Rare civil war document discovered in Norfolk house clearance to go under the hammer

PUBLISHED: 06:30 22 March 2020 | UPDATED: 09:09 22 March 2020

The Norfolk Civil War letter which is to be auctioned at Keys. Picture: Keys Auctioneers and Valuers

The Norfolk Civil War letter which is to be auctioned at Keys. Picture: Keys Auctioneers and Valuers


A rare and fascinating piece of Norfolk history is set to go under the hammer next week, dating from the middle of the English Civil War.

The letter, sent by the Duchy Chamber in 1646, is addressed to the Standing Committee for the City and County of Norwich.

It is signed by several prominent Norfolk and Suffolk parliamentarians, including three men who were regarded as regicides for the role in the condemnation and execution of Charles I in 1649.

David Broom, managing director of Keys Auctioneers and Valuers, which is overseeing the sale, said: “This is a fascinating and very rare piece of Norfolk civil war history.

“Civil war documents like this, especially in such good condition, appear very rarely in the auction room, and we are expecting a lot of interest from local historians and civil war collectors, of which there are many.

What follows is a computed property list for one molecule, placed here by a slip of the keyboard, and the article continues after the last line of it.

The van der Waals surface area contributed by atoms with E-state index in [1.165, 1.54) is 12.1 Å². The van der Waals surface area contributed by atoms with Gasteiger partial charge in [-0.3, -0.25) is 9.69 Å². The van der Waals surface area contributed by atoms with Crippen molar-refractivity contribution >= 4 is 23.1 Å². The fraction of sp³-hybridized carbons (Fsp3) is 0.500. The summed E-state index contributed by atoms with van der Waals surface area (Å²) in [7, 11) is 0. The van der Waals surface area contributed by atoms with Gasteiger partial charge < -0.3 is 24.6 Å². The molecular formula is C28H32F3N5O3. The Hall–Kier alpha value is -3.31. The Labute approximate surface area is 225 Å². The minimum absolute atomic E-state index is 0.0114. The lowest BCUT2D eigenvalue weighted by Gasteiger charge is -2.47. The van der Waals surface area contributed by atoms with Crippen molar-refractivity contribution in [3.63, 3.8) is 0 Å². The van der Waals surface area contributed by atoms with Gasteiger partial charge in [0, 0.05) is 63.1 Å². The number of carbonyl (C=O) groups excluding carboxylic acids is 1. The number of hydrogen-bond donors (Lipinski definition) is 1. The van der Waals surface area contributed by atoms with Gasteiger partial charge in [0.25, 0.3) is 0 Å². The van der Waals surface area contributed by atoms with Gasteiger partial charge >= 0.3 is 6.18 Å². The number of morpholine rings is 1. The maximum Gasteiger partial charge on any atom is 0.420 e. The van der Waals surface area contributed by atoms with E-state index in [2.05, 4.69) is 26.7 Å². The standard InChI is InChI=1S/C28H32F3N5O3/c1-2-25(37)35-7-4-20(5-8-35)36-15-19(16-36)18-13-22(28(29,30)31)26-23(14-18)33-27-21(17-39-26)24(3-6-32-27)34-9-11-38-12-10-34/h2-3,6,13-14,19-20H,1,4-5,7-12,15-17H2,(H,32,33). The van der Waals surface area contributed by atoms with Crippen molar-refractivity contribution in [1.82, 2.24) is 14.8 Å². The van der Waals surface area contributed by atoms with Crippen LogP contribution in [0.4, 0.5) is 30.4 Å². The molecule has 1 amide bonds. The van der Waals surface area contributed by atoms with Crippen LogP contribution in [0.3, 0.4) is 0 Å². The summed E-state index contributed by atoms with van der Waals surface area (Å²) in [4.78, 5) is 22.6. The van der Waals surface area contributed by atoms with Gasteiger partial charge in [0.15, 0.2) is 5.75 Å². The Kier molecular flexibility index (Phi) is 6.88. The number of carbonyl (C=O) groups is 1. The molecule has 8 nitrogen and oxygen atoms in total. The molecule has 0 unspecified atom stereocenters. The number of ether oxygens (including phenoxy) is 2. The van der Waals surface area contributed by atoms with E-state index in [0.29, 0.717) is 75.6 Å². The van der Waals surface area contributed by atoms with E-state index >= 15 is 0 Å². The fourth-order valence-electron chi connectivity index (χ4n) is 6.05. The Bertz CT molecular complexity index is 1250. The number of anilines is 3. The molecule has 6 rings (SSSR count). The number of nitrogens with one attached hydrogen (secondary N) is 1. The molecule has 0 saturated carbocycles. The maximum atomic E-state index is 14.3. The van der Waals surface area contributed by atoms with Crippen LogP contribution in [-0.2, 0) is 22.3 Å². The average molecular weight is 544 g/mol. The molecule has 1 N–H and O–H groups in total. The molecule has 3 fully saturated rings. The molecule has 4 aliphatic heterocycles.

“This is a piece of real local significance, and it would be great to see it stay in the city.”

The item will be auctioned by Keys in Aylsham on Wednesday, March 25, as part of the auction house’s two day Fine Sale.

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The letter calls for the Standing Committee to comply with various parliamentary Ordnances, which were issued by the Long Parliament due to the refusal of the king to sign legislation as an act.

Most of Norfolk, with the exception of King’s Lynn, was supportive of the parliamentary cause during the civil war.

Signatories to the letter include:

- William Heveningham, former High Sheriff of Norfolk and member of the high court which condemned Charles I, although he refused to sign the death warrant.

- Miles Corbet, MP for Yarmouth, who signed the king’s death warrant, was eventually executed after being brought back from the Netherlands where he had fled after the Restoration.

- Sir William Leman of Beccles, who sat in the House of Commons at various times between 1645 and 1660.

The civil war letter, which has a pre-sale estimate of £300 to £500, is one of a number of ancient documents in the sale from a collection which was found in a box during a house clearance in Norfolk.

Other lots include a late Tudor property inventory written on vellum, and an indenture dating from 1589 complete with wax seal.

· Keys’ two day Fine Sale takes place at its Aylsham salerooms on Wednesday, March 25, and Thursday, March 26, with live online bidding via a live video of the sale available at, so people do not have to attend the auction in person.

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